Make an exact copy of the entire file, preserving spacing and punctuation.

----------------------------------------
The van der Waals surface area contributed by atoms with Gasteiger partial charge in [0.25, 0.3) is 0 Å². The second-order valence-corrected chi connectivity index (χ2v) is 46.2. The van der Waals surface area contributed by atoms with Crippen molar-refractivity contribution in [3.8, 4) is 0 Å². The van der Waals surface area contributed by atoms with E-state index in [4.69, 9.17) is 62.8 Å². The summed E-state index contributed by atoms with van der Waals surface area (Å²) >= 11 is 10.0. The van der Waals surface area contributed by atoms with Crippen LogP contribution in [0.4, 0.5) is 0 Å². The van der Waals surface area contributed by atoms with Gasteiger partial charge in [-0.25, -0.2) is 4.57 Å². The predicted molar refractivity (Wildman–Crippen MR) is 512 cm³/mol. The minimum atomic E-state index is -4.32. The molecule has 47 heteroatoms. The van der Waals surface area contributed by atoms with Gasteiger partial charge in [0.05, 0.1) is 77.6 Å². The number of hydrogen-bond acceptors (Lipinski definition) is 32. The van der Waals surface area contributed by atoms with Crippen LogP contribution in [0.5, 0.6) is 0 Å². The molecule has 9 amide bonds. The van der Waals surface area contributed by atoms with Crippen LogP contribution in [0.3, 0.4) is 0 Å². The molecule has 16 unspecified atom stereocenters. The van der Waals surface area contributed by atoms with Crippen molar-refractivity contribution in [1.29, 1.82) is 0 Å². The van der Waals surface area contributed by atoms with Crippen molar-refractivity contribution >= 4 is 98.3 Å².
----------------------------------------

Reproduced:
The van der Waals surface area contributed by atoms with Gasteiger partial charge in [0.25, 0.3) is 0 Å². The second-order valence-corrected chi connectivity index (χ2v) is 46.2. The van der Waals surface area contributed by atoms with Crippen molar-refractivity contribution in [3.8, 4) is 0 Å². The van der Waals surface area contributed by atoms with E-state index in [4.69, 9.17) is 62.8 Å². The summed E-state index contributed by atoms with van der Waals surface area (Å²) >= 11 is 10.0. The van der Waals surface area contributed by atoms with Crippen LogP contribution in [0.4, 0.5) is 0 Å². The van der Waals surface area contributed by atoms with Gasteiger partial charge in [-0.25, -0.2) is 4.57 Å². The predicted molar refractivity (Wildman–Crippen MR) is 512 cm³/mol. The minimum atomic E-state index is -4.32. The molecule has 47 heteroatoms. The van der Waals surface area contributed by atoms with Gasteiger partial charge in [0.05, 0.1) is 77.6 Å². The number of hydrogen-bond acceptors (Lipinski definition) is 32. The van der Waals surface area contributed by atoms with Crippen LogP contribution in [0.5, 0.6) is 0 Å². The molecule has 9 amide bonds. The van der Waals surface area contributed by atoms with Crippen LogP contribution in [0.3, 0.4) is 0 Å². The molecule has 16 unspecified atom stereocenters. The van der Waals surface area contributed by atoms with Crippen molar-refractivity contribution in [1.29, 1.82) is 0 Å². The van der Waals surface area contributed by atoms with Crippen molar-refractivity contribution >= 4 is 98.3 Å².